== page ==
Artist's Resale Right ("Droit de Suite"). Artist's Resale Right Regulations 2006 apply to this lot, the buyer agrees to pay us an amount equal to the resale royalty provided for in those Regulations, and we undertake to the buyer to pay such amount to the artist's collection agent.
PROPERTY FROM A PRIVATE COLLECTION
You can look at Morandi without believing in God, in an absolute, in man. But it seems to me that
afterwards, your scepticism will become less tenable. I was lucky enough to be initiated into the work of
this mystical painter, who was reintroducing a sense of peace and ancient happiness into the modern age, by my uncle: Vitale Bloch. Through him, I came to know Morandi the painter, and I came to know Morandi the man. For Vitale, who together with Max Friedländer had become a specialist of Flemish painting, and whom Roberto Longhi had introduced to the vast domain of Italian painting, considered Morandi's oeuvre as the 'Holy Grail' of his time. He loved Morandi, and would make delicate jokes about him, perfectly imitating Morandi's sighs: Dove andiamo a finire? ('Where are we going to end up?'), expressing Morandi's amazement at the times in which he was living and in which he felt so lost. He loved to tell the story of how Mussolini, while visiting an exhibition, had hurried towards him as he was standing in front of his pictures; Lei è Bolognese? ('You are from Bologna, aren't you?'). Petrified in front of this muscular, short man, the tall beanpole, all skin and bones, stepped back and murmured, Sì, trembling. Ah! Allora, Lei è Emiliano ('Ah, so you are from Emilia'). And Morandi again took a step backwards and repeated, as though to defend himself, Sì. Furious at getting nothing more out of him, Mussolini clicked his heels, turned around and shouted, Basta colle nature morte! ('That's enough of the still lives!'). Their relationship did not stop there: Vitale also loved to tell the story of a picture by Morandi which had been exported without a license, over which, in order the better to hide the fact, a portrait of Il Duce had been painted. When the painting arrived in New York, the happy owner entrusted it to his restorer and left on holiday. Asking for news of the work, he received the following telegram: 'Mussolini disappeared stop Garibaldi appeared stop what's next.'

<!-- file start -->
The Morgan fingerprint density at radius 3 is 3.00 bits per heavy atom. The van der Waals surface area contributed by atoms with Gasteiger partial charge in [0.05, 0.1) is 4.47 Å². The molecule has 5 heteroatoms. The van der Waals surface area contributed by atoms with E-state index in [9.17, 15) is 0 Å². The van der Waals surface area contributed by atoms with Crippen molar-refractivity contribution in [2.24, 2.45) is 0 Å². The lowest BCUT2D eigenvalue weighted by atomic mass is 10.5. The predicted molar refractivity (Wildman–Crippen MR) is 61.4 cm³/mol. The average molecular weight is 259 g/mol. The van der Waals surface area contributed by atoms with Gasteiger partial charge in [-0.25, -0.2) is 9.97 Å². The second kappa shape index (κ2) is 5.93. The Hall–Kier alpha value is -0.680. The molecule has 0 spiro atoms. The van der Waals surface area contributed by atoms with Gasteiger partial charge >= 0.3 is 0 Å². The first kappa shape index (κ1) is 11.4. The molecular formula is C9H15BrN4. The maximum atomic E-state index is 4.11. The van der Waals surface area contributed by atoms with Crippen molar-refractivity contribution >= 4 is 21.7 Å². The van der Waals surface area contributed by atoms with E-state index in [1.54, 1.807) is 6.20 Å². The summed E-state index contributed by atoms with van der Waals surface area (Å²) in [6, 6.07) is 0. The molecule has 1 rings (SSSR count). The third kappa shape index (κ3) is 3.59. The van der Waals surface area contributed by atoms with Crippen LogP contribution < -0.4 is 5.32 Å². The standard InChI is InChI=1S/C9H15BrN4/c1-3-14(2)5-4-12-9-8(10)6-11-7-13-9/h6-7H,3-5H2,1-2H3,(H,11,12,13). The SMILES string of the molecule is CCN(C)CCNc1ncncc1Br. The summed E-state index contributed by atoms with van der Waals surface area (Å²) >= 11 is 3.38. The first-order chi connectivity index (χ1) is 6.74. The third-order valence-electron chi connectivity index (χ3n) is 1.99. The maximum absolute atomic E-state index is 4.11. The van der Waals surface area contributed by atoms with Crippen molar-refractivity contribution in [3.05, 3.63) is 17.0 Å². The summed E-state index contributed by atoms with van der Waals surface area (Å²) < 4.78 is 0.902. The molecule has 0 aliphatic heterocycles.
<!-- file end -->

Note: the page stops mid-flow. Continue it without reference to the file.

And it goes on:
My uncle was an art historian, a critic, and an occasional dealer. He was above all, as Francesco Arcangeli wrote in his homage to Vitale on the occasion of his seventieth birthday, a 'master of discernment'. He could sit for hours in front of a picture, the lapels of his jacket getting covered with the ash of the cigarettes which he used to smoke endlessly, and it would look as if he was in prayer. He wrote extensively: his bibliography, compiled by Liana Castelfranchi Vegas, is six pages long. Amongst his many writings, I always thought that it was in his book on Vermeer that he best expressed the love which led and guided his life. He was looking for this profound peace which, deep down, inhabits every man, which the great Flemish painters and Chardin managed to portray and which Morandi found again, listened to and expressed in the midst of the 'sound and fury' of his own century, without letting them distract him.
It seems to me that what belonged to art must return to it; it seems to me that the person who introduced this art into our lives must be celebrated. This is the reason why the monies we hope to raise through the sale of these Morandis will be used to create a foundation, which will annually award the author of a book dedicated to painting or sculpture, critical or erudite, in the name of Vitale, my uncle, and of Arnold, my father, to whom I owe my love for art and letters. The administration of the prize, as well as everything concerning the Foundation, will be entrusted to the Fondation de France, the official organization charged with the support and management of private foundations.
Paris, August 2011